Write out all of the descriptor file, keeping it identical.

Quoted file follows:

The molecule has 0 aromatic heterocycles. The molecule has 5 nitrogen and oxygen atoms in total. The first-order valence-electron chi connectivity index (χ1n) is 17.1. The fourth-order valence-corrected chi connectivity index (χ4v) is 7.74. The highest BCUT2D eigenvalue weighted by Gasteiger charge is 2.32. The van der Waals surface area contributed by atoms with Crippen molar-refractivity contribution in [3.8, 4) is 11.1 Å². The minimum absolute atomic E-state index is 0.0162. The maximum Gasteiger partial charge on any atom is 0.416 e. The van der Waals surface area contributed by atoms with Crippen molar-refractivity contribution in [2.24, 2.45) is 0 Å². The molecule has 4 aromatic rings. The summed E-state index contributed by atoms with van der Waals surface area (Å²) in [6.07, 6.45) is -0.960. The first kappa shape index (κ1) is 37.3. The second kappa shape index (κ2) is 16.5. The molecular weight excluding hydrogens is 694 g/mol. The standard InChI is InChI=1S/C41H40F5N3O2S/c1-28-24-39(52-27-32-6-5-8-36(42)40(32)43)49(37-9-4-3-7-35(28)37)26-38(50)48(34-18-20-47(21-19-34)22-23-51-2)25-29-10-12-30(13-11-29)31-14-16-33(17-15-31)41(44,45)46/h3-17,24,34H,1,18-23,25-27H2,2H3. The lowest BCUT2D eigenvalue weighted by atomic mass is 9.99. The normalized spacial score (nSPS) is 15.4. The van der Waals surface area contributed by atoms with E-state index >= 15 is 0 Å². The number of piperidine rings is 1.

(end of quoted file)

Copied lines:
The molecule has 0 aromatic heterocycles. The molecule has 5 nitrogen and oxygen atoms in total. The first-order valence-electron chi connectivity index (χ1n) is 17.1. The fourth-order valence-corrected chi connectivity index (χ4v) is 7.74. The highest BCUT2D eigenvalue weighted by Gasteiger charge is 2.32. The van der Waals surface area contributed by atoms with Crippen molar-refractivity contribution in [3.8, 4) is 11.1 Å². The minimum absolute atomic E-state index is 0.0162. The maximum Gasteiger partial charge on any atom is 0.416 e. The van der Waals surface area contributed by atoms with Crippen molar-refractivity contribution in [2.24, 2.45) is 0 Å². The molecule has 4 aromatic rings. The summed E-state index contributed by atoms with van der Waals surface area (Å²) in [6.07, 6.45) is -0.960. The first kappa shape index (κ1) is 37.3. The second kappa shape index (κ2) is 16.5. The molecular weight excluding hydrogens is 694 g/mol. The standard InChI is InChI=1S/C41H40F5N3O2S/c1-28-24-39(52-27-32-6-5-8-36(42)40(32)43)49(37-9-4-3-7-35(28)37)26-38(50)48(34-18-20-47(21-19-34)22-23-51-2)25-29-10-12-30(13-11-29)31-14-16-33(17-15-31)41(44,45)46/h3-17,24,34H,1,18-23,25-27H2,2H3. The lowest BCUT2D eigenvalue weighted by atomic mass is 9.99. The normalized spacial score (nSPS) is 15.4. The van der Waals surface area contributed by atoms with E-state index >= 15 is 0 Å². The number of piperidine rings is 1.